By Bob Tkacz
Nicole Lefebvre, a Canadian Ranger from Atlin British Columbia and Canadian Coast Guard Environmental Response Officer Mike Leonard of Hay River practice deploying boom on the shoreline of Resolute Bay, Nunavut. Ms. Lefebvre is one of 17 Rangers who received spill response training from the Canadian Coast Guard. Photo courtesy of Fisheries and Oceans Canada.
The Canadian government is using the knowledge of Arctic residents and local conditions like floating ice as a natural containment boom in response drills for the common northern hazard of diesel fuel spills.
“In some cases moving ice is going to be a problem because you have to fasten the boom like you would a fence. The mass of ice, moving through at slow currents is going to tear apart your boom,” said Larry Trigatti, superintendent of environmental response for the Canadian Coast Guard and manager of a week-long Tallurutiit spill response exercise at the island community of Resolute. Tallurutiit is an Inuktitut word that references the North West Passage.
“There are other ways you can actually use the ice to your advantage. Pack ice actually acts as a physical barrier for floating diesel. Depending on the circumstances it can be your enemy and it can be your best friend,” Trigatti said.
With a year-round population of fewer than 250 residents, Resolute is on the south coast of Cornwallis Island, about 457 miles above the Arctic Circle and 1,406 miles northeast of Barrow. About 25 Canadian Rangers, locally based military units similar to the US National Guard, and personnel from the Ministry of Indian Affairs and other Canadian agencies practiced on the shore and in coastal waters deploying containment boom, operating beach flushing systems and in assessment techniques. Assessments are “sort of pre-engineering,” Trigatti explained, which identify shoreline geography and other features and determine the level of oiling based on a predetermined scale so that appropriate equipment can be sent to the spill.
Rangers “bring unique local knowledge about the wildlife. They run safety patrols. They know the lay of land. They know the unique systems, the seasonal variances in their communities and their environments,” Trigatti said. Weather conditions for the Aug. 19-26 exercise were seasonal, with an average temperature of 41 degrees, some high winds and broken multi-year ice in Resolute Bay, he said.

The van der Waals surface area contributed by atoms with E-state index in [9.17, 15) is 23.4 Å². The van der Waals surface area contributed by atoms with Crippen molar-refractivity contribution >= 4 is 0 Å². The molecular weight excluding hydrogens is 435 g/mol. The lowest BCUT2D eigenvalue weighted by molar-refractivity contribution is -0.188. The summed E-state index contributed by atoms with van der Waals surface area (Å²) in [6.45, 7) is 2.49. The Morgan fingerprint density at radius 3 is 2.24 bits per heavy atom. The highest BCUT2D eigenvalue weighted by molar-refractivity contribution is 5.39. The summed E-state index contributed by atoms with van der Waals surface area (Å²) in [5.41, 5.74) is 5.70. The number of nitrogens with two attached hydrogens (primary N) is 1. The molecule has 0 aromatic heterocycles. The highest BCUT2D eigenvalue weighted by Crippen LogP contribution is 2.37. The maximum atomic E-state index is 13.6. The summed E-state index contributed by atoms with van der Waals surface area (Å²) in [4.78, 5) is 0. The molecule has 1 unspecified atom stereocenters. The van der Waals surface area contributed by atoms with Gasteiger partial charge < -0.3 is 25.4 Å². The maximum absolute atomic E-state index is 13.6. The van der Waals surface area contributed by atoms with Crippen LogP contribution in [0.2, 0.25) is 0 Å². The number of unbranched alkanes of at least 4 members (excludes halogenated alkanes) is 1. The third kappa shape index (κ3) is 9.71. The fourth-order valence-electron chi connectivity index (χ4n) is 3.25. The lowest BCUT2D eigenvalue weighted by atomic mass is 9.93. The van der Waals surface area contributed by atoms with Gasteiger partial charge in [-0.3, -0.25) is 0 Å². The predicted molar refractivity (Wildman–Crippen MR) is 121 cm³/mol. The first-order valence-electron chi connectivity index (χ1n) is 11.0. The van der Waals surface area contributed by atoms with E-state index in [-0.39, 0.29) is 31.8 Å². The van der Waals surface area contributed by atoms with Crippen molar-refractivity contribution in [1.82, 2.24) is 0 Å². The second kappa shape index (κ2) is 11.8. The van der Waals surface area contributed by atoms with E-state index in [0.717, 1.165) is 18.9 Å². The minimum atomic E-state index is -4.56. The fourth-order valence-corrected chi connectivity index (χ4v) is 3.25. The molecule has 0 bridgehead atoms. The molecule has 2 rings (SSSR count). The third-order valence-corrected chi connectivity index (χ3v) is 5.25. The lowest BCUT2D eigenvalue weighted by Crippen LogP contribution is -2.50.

Using ice as a natural spill containment boom, which Trigatti called “slotting techniques,” is standard practice on Canadian lakes. “Because oil floats what happens is it will actually collect in those areas and you can use a skimmer to recover it. You don’t need a boom,” he said.
Like Alaska, the vast distances, lack of transportation infrastructure and quickly changing weather can prevent responders to any emergency from reaching the scene for days or weeks. In addition to local training, Canada’s response includes pre-positioning of 19 spill response community packs in Arctic villages.
Each pack contains three response kits. Kits include enough boom, beach wash and other equipment to respond to a five ton or 1,320 gallon diesel spill. “We have a quick response that’s going to deal with source control and be able to protect local priorities in the zero to 48-hour time frame,” Trigatti said.
Local response capability is critical because the CCG’s primary storage base for spill response gear is in Hay River, Northwest Territories, 994 miles and a full day’s loading and flight time from Resolute. The village can have several million gallons of diesel fuel in storage at any given time and larger communities may have tens of millions of gallons for heating and electrical generation.
Privately owned aircraft carrying RAT, or rapid air transportable response packages from the Hay River base need landing strips at least 3,000 feet long, but kits must be repackaged to reach smaller communities.
The CCG has no heavy lift aircraft. It would use contract or spot charter planes for most spill response transport, but could get help from the Canadian Air Force for larger incidents Trigatti said.
Unlike the United States, Canada does not use dispersants to respond to hydrocarbon spills. “We don’t factor in a capacity for dispersants in our planning right now. We’re focused on the physical removal of the product. It’s the skimming. It’s dealing with the physical properties of the pollutants, not with the chemical at this point,” Trigatti said.
Canada began placing community packs in the mid-1990s and has been expanding its spill response capability ever since. “There’s so much more to the exercise or to the deployments than just the boom in the water. It’s how you held your people, how you assessed the human resources that you need. It’s a three-pronged approach, maintaining the infrastructure, having the personnel available and then having the equipment to do the heavy lifting,” Trigatti said.
Gail Shea, federal minister of fisheries and oceans, said Tallurutiit was intended “to make sure we are as prepared as possible. The Canadian Coast Guard is very much aware of the unique marine environmental sensitivities in the Arctic. Our training was an opportunity for all responders to work together to improve communications and coordination for potential responses to pollution incidents in Canadian Arctic waters.”
Bob Tkacz can be reached at firstname.lastname@example.org